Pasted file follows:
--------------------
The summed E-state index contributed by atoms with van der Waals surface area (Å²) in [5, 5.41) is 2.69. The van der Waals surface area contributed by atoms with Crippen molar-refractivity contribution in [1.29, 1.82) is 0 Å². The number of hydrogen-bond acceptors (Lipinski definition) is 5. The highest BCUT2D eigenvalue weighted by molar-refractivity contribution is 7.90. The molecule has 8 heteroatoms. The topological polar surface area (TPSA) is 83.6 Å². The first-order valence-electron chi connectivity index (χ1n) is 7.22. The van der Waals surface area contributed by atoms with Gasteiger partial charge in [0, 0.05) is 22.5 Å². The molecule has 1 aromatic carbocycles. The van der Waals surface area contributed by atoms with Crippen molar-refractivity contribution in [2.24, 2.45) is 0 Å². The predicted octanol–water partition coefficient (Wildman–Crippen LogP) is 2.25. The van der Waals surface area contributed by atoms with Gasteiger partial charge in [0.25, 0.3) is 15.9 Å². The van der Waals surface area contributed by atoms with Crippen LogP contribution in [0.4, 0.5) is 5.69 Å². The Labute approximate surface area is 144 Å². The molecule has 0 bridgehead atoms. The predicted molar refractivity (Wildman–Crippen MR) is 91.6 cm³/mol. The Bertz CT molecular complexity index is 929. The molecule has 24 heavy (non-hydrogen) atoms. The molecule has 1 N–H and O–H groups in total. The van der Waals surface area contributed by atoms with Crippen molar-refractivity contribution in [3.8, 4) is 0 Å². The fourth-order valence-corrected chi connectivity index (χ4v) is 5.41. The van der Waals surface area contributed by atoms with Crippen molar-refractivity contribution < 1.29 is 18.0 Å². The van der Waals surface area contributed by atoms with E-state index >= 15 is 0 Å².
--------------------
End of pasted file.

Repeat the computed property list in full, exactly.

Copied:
The summed E-state index contributed by atoms with van der Waals surface area (Å²) in [5, 5.41) is 2.69. The van der Waals surface area contributed by atoms with Crippen molar-refractivity contribution in [1.29, 1.82) is 0 Å². The number of hydrogen-bond acceptors (Lipinski definition) is 5. The highest BCUT2D eigenvalue weighted by molar-refractivity contribution is 7.90. The molecule has 8 heteroatoms. The topological polar surface area (TPSA) is 83.6 Å². The first-order valence-electron chi connectivity index (χ1n) is 7.22. The van der Waals surface area contributed by atoms with Gasteiger partial charge in [0, 0.05) is 22.5 Å². The molecule has 1 aromatic carbocycles. The van der Waals surface area contributed by atoms with Crippen molar-refractivity contribution in [2.24, 2.45) is 0 Å². The predicted octanol–water partition coefficient (Wildman–Crippen LogP) is 2.25. The van der Waals surface area contributed by atoms with Gasteiger partial charge in [0.25, 0.3) is 15.9 Å². The van der Waals surface area contributed by atoms with Crippen LogP contribution in [0.4, 0.5) is 5.69 Å². The Labute approximate surface area is 144 Å². The molecule has 0 bridgehead atoms. The predicted molar refractivity (Wildman–Crippen MR) is 91.6 cm³/mol. The Bertz CT molecular complexity index is 929. The molecule has 24 heavy (non-hydrogen) atoms. The molecule has 1 N–H and O–H groups in total. The van der Waals surface area contributed by atoms with Crippen molar-refractivity contribution in [3.8, 4) is 0 Å². The fourth-order valence-corrected chi connectivity index (χ4v) is 5.41. The van der Waals surface area contributed by atoms with Crippen molar-refractivity contribution < 1.29 is 18.0 Å². The van der Waals surface area contributed by atoms with E-state index >= 15 is 0 Å².